Early exit polling showed a drop-off in voting from a key demographic, according to NBC data analyst Steve Kornacki.
Kornacki explained the results from the early exit polling Tuesday on MSNBC as polls were approaching closing time in the runoff election that will decide the partisan fate of the U.S. Senate.
Georgia’s two seats will decide whether the U.S. Senate is controlled by Republicans or Democrats. Republican incumbent Sen. David Purdue is facing off against Democrat Jon Ossoff while Sen. Kelly Loeffler, also a Republican incumbent, faces a challenge by Democrat Rev. Raphael Warnock.
Republicans currently hold a 50-48 edge in the U.S. Senate.
Voters by race
Kornacki pointed out that the composition by race of voters in the election had not changed for those identifying as black Americans, and had only slightly grown for those identifying as white Americans.
While whites comprised 61% of the electorate in the general election in November, the early exit polling showed that the demographic had grown to 62% of the electorate.
Meanwhile, Black Americans had neither decreased nor increased since November and stayed the same percentage of the electorate, 29%.
Voters by age
When it came to account for the electorate by age, a key group did not appear to show up to vote, according to the early results.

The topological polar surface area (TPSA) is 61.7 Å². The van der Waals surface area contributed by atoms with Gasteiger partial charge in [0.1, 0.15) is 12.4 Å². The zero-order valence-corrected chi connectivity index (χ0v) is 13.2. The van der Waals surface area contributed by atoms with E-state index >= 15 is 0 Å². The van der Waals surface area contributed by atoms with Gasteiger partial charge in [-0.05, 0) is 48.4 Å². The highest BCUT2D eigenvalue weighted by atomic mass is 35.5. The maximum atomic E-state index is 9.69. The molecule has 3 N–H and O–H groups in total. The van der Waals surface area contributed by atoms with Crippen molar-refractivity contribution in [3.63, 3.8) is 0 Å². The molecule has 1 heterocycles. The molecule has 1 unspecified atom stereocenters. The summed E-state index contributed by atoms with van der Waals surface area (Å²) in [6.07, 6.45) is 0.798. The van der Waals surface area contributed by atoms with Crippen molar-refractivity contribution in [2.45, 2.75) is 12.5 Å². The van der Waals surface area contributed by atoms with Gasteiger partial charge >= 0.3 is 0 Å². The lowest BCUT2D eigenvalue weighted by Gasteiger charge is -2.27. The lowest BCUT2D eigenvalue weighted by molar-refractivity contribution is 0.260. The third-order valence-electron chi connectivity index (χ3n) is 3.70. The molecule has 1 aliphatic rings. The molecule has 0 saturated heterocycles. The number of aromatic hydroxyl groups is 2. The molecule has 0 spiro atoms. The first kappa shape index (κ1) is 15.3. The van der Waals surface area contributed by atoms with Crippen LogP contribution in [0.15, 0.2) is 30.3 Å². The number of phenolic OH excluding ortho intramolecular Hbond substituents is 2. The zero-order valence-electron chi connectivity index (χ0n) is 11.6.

Kornacki pointed to the youngest voters, those between 18 and 30 years of age, as those that did not vote as much as they did in November.
Voters under 30 years of age only comprised 13% of the electorate in the early polling whereas they accounted for 20% of the voters in the November general election.
Younger voters are much more likely to vote for Democrats than Republicans, so a drop-off in the voting from their demographic could be pivotal in determining the Senate runoff elections.
However, Kornacki cautioned the MSNBC audience that the results were early and could change as more data was released.
“These are not the final exit poll numbers. There’s gonna be more that kinda comes in to this data over the next few hours, so we’re sort of getting our first glimpse at what our electorate looks like in Georgia for this runoff,” Kornacki said.